Rowing 101

Rowing requires the athlete to possess the leg power of a speed skater, the back strength of a weight lifter, the endurance of a marathon runner, the reflexes of a sprinter, and the balance of a skateboarder. At Melbourne High School, you have the opportunity to develop these skills and become a rower.
Rowing is a year-round, full-body conditioning sport. The whole body is involved in moving a shell through the water.
Basically, the rowing stroke is made up of four parts:
Catch - Drive - Finish - Recovery 
The crew that's making it look easy is most likely the one doing the best job. This means continuous, fluid motion of the rowers with no discernible end or beginning. Rowers strive for perfect synchronization in the boat with clean catches of the oar blade as it drops into the water. Rowers use either one oar (called sweeping) or two (called sculling).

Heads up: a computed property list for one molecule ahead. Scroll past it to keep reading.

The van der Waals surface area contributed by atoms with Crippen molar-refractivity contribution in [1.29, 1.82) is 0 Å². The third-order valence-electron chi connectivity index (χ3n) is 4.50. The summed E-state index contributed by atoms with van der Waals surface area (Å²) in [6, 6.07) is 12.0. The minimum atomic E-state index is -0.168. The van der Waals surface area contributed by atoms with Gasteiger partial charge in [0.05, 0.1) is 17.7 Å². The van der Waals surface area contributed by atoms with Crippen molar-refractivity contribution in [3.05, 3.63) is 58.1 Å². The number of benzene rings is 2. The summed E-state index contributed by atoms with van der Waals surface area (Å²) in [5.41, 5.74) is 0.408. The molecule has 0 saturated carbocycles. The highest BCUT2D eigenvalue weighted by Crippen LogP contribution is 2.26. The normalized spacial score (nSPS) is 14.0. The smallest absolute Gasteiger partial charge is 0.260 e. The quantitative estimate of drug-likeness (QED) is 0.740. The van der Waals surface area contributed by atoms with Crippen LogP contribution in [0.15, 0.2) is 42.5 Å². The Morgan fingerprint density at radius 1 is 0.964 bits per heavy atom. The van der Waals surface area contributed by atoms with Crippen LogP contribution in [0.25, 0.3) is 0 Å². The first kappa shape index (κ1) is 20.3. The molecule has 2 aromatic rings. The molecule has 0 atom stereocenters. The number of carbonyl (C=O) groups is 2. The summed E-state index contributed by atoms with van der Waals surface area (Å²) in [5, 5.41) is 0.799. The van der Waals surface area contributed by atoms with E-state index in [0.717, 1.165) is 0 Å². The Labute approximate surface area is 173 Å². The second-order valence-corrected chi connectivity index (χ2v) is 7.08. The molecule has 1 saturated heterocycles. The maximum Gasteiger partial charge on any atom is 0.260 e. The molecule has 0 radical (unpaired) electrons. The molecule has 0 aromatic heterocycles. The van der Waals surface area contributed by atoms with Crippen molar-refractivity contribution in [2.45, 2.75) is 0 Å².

The different size shells are for one, two, four and eight rowers. The four and eight-rower shells also have a coxswain. The coxswain steers the boat, watches the crew for errors, and actuates the coach's game plan for the race.
Few sports are as physically demanding to the entire body as rowing. And, since rowing a mile in approximately four minutes places huge demands on the body's aerobic system, rowers utilize oxygen better than almost any other athlete. The best aspect of rowing is that it is a lifetime sport.
Now is the time to discover our sport! At a very early age we all gain some experience with soccer, baseball, basketball or football. Rowing, however, is new to anyone your age. You will learn how to row with others who are learning the sport for the first time. And to keep it fair and competitive, you will race against crews with similar experience.
The best way to learn about rowing is to experience it for yourself. Contact us to learn how you can join Mel Hi Crew.
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